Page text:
It was about 9 months after the death of my 14 month-old daughter, Zoe. Zoe was a triplet born at 25 weeks 5 days and had spent over 9 months in the NICU. While everyone grieves differently, I felt for a long time that I had to feel the pain deeply and intensely in order to prove that I loved her enough. To whom I had to prove this, I do not know. I was terrified of forgetting her, afraid of what someone might think if I forgot to light her remembrance candle one day. Surely someone would judge me for not doing enough to save her. If I were to genuinely laugh or smile, that had to mean I wasn’t grieving anymore, that I had “gotten over her”. So I dug my heels in and refused to move forward. What was there to look forward to anyway, I once asked on my blog. A life without my daughter? A life with only two daughters when I was supposed to have three? How could I look forward to a future that did not include this little girl with green eyes and dark curly hair?
I cannot begin to count the number of times someone told me to “be gentle” with myself. What exactly did that mean? At the time, I suppose it meant to stop the cycle of blaming myself for her death, even if I could list for you all the seemingly “wrong” decisions I made leading up to those final hours. There was also the list of things I “should have” done or said, but did not. Anything here sound familiar to other bereaved parents?
Every month on the 15th and 16th I would relive those final 24 hours. I would replay the hospital scenes in my mind, willing myself to feel the pain that shock covered up those first few days. I wanted to drive that pain deep into my heart and make sure it stayed forever. I became obsessed with the pain. The pain was dull and aching on the inside and in some ways I sought pain on the outside. I got a large memorial tattoo on my arm. I would pull my hair out sometimes in chunks, rake my fingers across my skin and dig my nails into my thighs. I wanted to be enveloped by the pain, not just in an aching kind of way, but it needed to be tangible, as well.
On a cold and rainy November evening, I settled into Jeanine’s cozy, warm office set on staying right where I was emotionally. Sure I played the game of wanting to get better, but deep inside I really didn’t want that. I couldn’t feel Zoe physically anymore, I couldn’t hold her or care for her, so I needed the grief to hurt and I needed it to hurt immensely. My pain connected me to my daughter.
So there I sat, spilling my thoughts and sharing my daydreams of what life might be like if Zoe were still alive. I told my counselor again of all the wishes I had and berated myself again for all that I failed to do. She stopped me and said, “Keira, this rotisserie thinking is not helpful. It keeps you stuck. It’s as if you have dug in your heels and are refusing to get better. We need to help you grieve in a healthy way.”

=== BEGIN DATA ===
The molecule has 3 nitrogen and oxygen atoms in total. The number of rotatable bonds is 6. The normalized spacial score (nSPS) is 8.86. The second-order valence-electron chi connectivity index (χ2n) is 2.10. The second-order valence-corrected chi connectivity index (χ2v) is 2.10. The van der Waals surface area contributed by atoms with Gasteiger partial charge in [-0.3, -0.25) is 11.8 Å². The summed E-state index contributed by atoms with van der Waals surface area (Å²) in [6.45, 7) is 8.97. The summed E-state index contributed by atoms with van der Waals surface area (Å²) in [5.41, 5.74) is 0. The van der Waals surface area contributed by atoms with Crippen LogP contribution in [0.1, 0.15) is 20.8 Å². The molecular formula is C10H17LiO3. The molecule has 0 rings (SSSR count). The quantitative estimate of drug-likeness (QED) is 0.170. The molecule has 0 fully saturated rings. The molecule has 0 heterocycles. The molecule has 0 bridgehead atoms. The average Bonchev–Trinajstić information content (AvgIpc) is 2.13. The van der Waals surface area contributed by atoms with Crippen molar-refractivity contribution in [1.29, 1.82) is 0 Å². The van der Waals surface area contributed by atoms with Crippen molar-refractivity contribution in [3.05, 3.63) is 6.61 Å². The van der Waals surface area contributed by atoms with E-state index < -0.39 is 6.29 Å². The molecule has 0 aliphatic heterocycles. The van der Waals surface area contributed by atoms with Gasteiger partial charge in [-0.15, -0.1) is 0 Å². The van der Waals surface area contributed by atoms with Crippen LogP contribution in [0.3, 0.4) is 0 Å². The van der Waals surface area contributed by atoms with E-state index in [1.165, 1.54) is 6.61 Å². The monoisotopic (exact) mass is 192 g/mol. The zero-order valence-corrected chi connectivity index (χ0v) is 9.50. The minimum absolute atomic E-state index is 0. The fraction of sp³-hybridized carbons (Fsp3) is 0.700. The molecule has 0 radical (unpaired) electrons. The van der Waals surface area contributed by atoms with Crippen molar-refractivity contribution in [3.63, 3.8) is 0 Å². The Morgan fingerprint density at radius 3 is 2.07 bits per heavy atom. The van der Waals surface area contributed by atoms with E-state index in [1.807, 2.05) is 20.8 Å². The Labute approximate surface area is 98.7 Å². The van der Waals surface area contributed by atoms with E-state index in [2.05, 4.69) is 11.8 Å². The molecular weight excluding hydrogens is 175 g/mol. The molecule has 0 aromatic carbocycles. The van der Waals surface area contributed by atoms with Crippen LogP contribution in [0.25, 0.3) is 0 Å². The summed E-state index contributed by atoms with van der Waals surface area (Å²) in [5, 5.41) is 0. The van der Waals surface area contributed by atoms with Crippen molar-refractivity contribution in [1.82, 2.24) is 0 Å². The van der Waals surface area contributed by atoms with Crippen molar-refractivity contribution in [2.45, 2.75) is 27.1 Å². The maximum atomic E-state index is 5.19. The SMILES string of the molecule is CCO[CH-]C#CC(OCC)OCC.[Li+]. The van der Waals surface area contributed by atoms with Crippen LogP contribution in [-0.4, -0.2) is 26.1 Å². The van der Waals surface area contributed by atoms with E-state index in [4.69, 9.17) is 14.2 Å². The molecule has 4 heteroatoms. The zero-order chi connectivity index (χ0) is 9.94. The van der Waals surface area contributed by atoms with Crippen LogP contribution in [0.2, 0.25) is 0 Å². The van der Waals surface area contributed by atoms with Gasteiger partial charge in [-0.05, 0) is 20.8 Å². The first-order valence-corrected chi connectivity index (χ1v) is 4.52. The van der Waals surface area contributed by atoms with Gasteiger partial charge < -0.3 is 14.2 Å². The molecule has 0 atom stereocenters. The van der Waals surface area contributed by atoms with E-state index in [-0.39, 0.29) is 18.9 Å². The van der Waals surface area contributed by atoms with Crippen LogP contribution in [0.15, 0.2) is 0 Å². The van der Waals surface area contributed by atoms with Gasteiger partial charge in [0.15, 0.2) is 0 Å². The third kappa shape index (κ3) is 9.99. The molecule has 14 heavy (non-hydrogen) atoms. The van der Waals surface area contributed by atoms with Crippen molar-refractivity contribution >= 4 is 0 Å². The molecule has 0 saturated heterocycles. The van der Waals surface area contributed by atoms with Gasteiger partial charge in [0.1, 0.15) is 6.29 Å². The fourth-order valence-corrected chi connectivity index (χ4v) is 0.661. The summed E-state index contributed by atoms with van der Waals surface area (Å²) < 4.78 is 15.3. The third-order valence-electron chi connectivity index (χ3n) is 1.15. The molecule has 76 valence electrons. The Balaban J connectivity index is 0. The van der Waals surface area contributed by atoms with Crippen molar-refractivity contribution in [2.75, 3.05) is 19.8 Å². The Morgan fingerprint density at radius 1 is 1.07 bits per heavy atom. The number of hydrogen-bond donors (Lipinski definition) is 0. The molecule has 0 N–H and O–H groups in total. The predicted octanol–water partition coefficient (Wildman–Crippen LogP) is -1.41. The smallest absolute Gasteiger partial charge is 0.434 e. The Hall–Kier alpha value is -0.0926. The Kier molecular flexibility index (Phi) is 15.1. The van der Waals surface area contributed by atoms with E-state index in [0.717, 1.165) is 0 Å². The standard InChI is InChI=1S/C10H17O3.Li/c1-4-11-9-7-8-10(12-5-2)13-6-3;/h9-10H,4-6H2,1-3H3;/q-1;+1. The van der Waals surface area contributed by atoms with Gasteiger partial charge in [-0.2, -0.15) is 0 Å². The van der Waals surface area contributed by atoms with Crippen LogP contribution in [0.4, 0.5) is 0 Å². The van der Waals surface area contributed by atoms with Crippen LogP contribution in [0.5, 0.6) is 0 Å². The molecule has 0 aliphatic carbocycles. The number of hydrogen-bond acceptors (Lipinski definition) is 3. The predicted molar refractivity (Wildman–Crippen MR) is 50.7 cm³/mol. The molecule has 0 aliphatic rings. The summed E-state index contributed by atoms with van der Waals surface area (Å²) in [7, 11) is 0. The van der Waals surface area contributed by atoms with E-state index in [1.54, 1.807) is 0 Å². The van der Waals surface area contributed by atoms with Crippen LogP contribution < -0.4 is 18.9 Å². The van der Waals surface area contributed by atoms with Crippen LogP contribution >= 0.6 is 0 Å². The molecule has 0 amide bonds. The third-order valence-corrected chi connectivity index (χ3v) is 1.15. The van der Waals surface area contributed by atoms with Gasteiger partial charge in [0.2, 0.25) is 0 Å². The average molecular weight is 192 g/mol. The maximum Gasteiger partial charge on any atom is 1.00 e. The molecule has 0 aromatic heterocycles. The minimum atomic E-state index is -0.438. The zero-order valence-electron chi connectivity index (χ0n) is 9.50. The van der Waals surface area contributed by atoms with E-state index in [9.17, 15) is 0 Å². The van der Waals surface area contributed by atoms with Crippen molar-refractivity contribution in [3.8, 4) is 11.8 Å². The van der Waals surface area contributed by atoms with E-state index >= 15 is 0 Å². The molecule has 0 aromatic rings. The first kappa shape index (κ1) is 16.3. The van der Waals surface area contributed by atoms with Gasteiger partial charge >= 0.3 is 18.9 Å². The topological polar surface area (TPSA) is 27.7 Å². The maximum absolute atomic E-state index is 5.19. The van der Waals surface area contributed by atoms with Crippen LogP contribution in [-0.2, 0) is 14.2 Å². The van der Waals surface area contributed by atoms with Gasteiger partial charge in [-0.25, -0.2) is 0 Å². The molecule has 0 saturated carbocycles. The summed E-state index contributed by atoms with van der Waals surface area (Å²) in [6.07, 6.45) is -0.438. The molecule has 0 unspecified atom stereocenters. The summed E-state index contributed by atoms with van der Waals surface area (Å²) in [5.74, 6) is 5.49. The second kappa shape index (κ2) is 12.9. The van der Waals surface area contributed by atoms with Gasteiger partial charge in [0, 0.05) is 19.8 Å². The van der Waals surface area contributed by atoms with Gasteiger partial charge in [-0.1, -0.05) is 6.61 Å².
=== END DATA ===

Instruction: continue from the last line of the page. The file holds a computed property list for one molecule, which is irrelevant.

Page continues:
Grieve in a healthy way. This wasn’t exactly what I was hoping to hear. She went on to remind me that I had two small girls at home about to turn 2 years old and a husband who most assuredly wanted his wife back. Jeanine was tough on me that day. She wasn’t letting me get away with much and she challenged me to think about how I was choosing to grieve. She even went so far as to tell me that I would one day forget to light the candle (never in a million years, I thought) and then she said it would be OK when I did (I didn’t believe her).
I walked away that evening and knew she was right. I knew that choosing to sit in the muck without even trying to get out of it was not what I needed to do, not for my surviving daughters, not for my marriage, not for my own health, and certainly not to honor Zoe. I hated it, but she was right.
Bit by bit I began to loosen my grip on the grief. That didn’t mean I stopped grieving. It meant I gave myself permission to be joyful. I allowed myself to enjoy Avery and Lily, without immediately imagining what life would be like in that moment with Zoe, too. When the 16th came, I let it pass by. Five and a half years later, I don’t even notice the 16th, except on her angel day, and that’s OK. The first time I forgot to light her candle, I cried my eyes out. Today, we light it on the occasions that are special to our family or when we want to feel her near, but it isn’t lit every day. For several years I continued to buy three of everything, but that has now subsided.
My pain connects me to her still in some ways and on some days I need that huge outpouring of grief, that big, loud, snotty cry. But, not every day. My pain does not define or quantify my love for Zoe. The love a parent feels for their child can never be measured, in quantity or quality. As Zoe’s mom I will love her until my last breath on Earth. The hole she left in my heart is still there, but it is not gaping anymore. It’s become filled over time with a constantly growing love for God, for all my children and my dear husband. It is filled with that love we share freely in the work we do to support and help preemie and grieving families. Not every day is easy. Life isn’t all lollipops and butterflies. Each time I hear the uncensored joy of Avery and Lily playing and how they double over with laughter almost daily, I am thankful I listened to Jeanine and chose to grieve in a healthy way. If I hadn’t made that choice, those moments of joy would be lost in the wind.
October 15th is International Pregnancy & Infant Loss Awareness Day and the Zoe Rose Memorial Foundation will commemorate this special day on October 12th with a candle lighting remembrance. To add your baby to our list and have a candle lit in their honor, please visit our website www.zoerose.org.